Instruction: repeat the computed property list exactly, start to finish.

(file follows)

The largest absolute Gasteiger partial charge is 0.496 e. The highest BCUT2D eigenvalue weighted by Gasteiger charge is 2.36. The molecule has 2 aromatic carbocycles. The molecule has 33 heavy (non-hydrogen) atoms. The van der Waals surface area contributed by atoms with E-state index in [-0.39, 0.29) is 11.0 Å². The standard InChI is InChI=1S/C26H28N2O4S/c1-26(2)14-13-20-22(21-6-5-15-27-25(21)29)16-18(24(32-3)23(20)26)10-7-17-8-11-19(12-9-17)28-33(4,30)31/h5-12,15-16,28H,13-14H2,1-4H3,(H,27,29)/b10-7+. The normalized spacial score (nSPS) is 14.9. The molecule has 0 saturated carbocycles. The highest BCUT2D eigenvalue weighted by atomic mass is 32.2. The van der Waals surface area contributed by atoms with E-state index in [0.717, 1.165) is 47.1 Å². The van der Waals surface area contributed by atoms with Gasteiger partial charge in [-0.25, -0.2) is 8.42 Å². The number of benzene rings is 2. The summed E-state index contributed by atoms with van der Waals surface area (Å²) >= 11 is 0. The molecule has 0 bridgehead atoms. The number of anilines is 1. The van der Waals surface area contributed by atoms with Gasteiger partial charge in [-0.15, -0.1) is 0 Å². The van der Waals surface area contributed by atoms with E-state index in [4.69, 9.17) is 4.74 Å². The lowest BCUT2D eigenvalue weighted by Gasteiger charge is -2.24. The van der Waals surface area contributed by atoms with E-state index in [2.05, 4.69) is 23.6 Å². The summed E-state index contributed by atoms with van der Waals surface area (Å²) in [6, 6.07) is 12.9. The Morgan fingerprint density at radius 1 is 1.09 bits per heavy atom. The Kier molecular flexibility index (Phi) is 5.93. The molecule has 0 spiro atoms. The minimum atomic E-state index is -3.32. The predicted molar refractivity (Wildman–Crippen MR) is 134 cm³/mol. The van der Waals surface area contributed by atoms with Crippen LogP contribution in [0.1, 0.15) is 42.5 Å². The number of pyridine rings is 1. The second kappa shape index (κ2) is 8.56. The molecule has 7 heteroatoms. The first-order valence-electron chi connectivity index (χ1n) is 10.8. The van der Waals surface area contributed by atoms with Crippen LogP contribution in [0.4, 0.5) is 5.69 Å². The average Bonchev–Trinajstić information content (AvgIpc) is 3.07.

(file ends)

The largest absolute Gasteiger partial charge is 0.496 e. The highest BCUT2D eigenvalue weighted by Gasteiger charge is 2.36. The molecule has 2 aromatic carbocycles. The molecule has 33 heavy (non-hydrogen) atoms. The van der Waals surface area contributed by atoms with E-state index in [-0.39, 0.29) is 11.0 Å². The standard InChI is InChI=1S/C26H28N2O4S/c1-26(2)14-13-20-22(21-6-5-15-27-25(21)29)16-18(24(32-3)23(20)26)10-7-17-8-11-19(12-9-17)28-33(4,30)31/h5-12,15-16,28H,13-14H2,1-4H3,(H,27,29)/b10-7+. The normalized spacial score (nSPS) is 14.9. The molecule has 0 saturated carbocycles. The highest BCUT2D eigenvalue weighted by atomic mass is 32.2. The van der Waals surface area contributed by atoms with E-state index in [0.717, 1.165) is 47.1 Å². The van der Waals surface area contributed by atoms with Gasteiger partial charge in [-0.25, -0.2) is 8.42 Å². The number of benzene rings is 2. The summed E-state index contributed by atoms with van der Waals surface area (Å²) >= 11 is 0. The molecule has 0 bridgehead atoms. The number of anilines is 1. The van der Waals surface area contributed by atoms with Gasteiger partial charge in [-0.15, -0.1) is 0 Å². The van der Waals surface area contributed by atoms with E-state index in [4.69, 9.17) is 4.74 Å². The lowest BCUT2D eigenvalue weighted by Gasteiger charge is -2.24. The van der Waals surface area contributed by atoms with E-state index in [2.05, 4.69) is 23.6 Å². The summed E-state index contributed by atoms with van der Waals surface area (Å²) in [6, 6.07) is 12.9. The Morgan fingerprint density at radius 1 is 1.09 bits per heavy atom. The Kier molecular flexibility index (Phi) is 5.93. The molecule has 0 spiro atoms. The minimum atomic E-state index is -3.32. The predicted molar refractivity (Wildman–Crippen MR) is 134 cm³/mol. The van der Waals surface area contributed by atoms with Crippen LogP contribution in [0.1, 0.15) is 42.5 Å². The number of pyridine rings is 1. The second kappa shape index (κ2) is 8.56. The molecule has 7 heteroatoms. The first-order valence-electron chi connectivity index (χ1n) is 10.8. The van der Waals surface area contributed by atoms with Crippen LogP contribution in [0.4, 0.5) is 5.69 Å². The average Bonchev–Trinajstić information content (AvgIpc) is 3.07.